A stem cell capable of regenerating both bone and cartilage has been identified in bone marrow of mice. The discovery by researchers at Columbia University Medical Center (CUMC) is reported today in the online issue of the journal Cell.
The cells, called osteochondroreticular (OCR) stem cells, were discovered by tracking a protein expressed by the cells. Using this marker, the researchers found that OCR cells self-renew and generate key bone and cartilage cells, including osteoblasts and chondrocytes. Researchers also showed that OCR stem cells, when transplanted to a fracture site, contribute to bone repair.
The osteochondroretricular (OCR) stem cell, a newly identified type of bone stem cell that appears to be vital to skeletal development and may provide the basis for novel treatments for osteoarthritis, osteoporosis, and bone fractures. In this illustration of the head of a femur (the thigh bone), OCR stem cells are visualized in red. (Credit: Laboratory of Dr. Timothy Wang)
“We are now trying to figure out whether we can persuade these cells to specifically regenerate after injury. If you make a fracture in the mouse, these cells will come alive again, generate both bone and cartilage in the mouse—and repair the fracture. The question is, could this happen in humans,” says Siddhartha Mukherjee, MD, PhD, assistant professor of medicine at CUMC and a senior author of the study.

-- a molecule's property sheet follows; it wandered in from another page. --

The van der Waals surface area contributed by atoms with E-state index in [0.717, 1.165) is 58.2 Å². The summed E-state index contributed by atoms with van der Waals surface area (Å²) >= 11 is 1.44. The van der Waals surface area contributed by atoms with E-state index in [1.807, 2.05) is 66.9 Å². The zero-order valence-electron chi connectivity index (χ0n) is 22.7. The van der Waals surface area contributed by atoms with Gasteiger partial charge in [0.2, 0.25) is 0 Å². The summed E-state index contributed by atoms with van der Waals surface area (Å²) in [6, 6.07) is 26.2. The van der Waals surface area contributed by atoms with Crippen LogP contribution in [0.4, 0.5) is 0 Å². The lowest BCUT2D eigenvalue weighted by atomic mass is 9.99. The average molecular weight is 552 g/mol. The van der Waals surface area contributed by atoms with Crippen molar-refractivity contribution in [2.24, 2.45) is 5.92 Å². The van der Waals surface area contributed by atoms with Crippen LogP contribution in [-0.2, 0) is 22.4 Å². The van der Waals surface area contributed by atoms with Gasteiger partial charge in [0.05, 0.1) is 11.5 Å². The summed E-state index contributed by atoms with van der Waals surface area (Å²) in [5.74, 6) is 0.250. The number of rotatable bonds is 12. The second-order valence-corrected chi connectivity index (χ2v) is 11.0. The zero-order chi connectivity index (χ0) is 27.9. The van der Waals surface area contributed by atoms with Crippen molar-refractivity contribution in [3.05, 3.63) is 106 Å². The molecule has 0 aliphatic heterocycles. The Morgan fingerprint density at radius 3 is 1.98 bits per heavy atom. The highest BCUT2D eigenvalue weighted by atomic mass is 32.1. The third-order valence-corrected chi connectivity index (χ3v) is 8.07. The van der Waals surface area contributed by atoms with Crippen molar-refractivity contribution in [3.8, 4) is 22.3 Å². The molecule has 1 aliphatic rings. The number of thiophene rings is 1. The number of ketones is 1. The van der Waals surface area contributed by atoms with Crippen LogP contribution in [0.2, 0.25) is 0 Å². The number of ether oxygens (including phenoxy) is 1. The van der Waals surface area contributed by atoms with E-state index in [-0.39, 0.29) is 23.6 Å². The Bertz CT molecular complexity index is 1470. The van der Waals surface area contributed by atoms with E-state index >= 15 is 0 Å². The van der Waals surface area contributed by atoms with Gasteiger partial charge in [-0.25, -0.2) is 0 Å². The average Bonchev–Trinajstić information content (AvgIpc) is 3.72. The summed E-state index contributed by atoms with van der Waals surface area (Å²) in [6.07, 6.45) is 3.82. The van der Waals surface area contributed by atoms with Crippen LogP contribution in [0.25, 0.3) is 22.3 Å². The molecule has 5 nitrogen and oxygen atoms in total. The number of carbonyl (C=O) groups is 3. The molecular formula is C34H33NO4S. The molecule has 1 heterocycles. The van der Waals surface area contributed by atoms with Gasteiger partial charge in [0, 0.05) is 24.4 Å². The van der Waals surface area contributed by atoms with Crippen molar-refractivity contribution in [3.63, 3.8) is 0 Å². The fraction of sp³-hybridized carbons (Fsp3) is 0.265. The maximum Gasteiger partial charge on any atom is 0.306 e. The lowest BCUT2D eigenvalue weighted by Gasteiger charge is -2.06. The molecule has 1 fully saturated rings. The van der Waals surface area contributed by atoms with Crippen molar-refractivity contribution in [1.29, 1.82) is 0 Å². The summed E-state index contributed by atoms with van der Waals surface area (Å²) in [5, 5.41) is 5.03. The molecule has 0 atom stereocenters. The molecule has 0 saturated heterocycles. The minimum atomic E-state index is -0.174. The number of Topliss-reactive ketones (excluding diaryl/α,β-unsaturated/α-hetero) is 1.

The researchers believe that OCR stem cells will be found in human bone tissue, as mice and humans have similar bone biology. Further study could provide greater understanding of how to prevent and treat osteoporosis, osteoarthritis, or bone fractures.
“Our findings raise the possibility that drugs or other therapies can be developed to stimulate the production of OCR stem cells and improve the body’s ability to repair bone injury—a process that declines significantly in old age,” says Timothy C. Wang, MD, the Dorothy L. and Daniel H. Silberberg Professor of Medicine at CUMC, who initiated this research. Previously, Dr. Wang found an analogous stem cell in the intestinal tract and observed that it was also abundant in the bone.
“These cells are particularly active during development, but they also increase in number in adulthood after bone injury,” says Gerard Karsenty, MD, PhD, the Paul A. Marks Professor of Genetics and Development, chair of the Department of Genetics & Development, and a member of the research team.
The study also showed that the adult OCRs are distinct from mesenchymal stem cells (MSCs), which play a role in bone generation during development and adulthood. Researchers presumed that MSCs were the origin of all bone, cartilage, and fat, but recent studies have shown that these cells do not generate young bone and cartilage. The CUMC study suggests that OCR stem cells actually fill this function and that both OCR stems cells and MSCs contribute to bone maintenance and repair in adults.
The researchers also suspect that OCR cells may play a role in soft tissue cancers.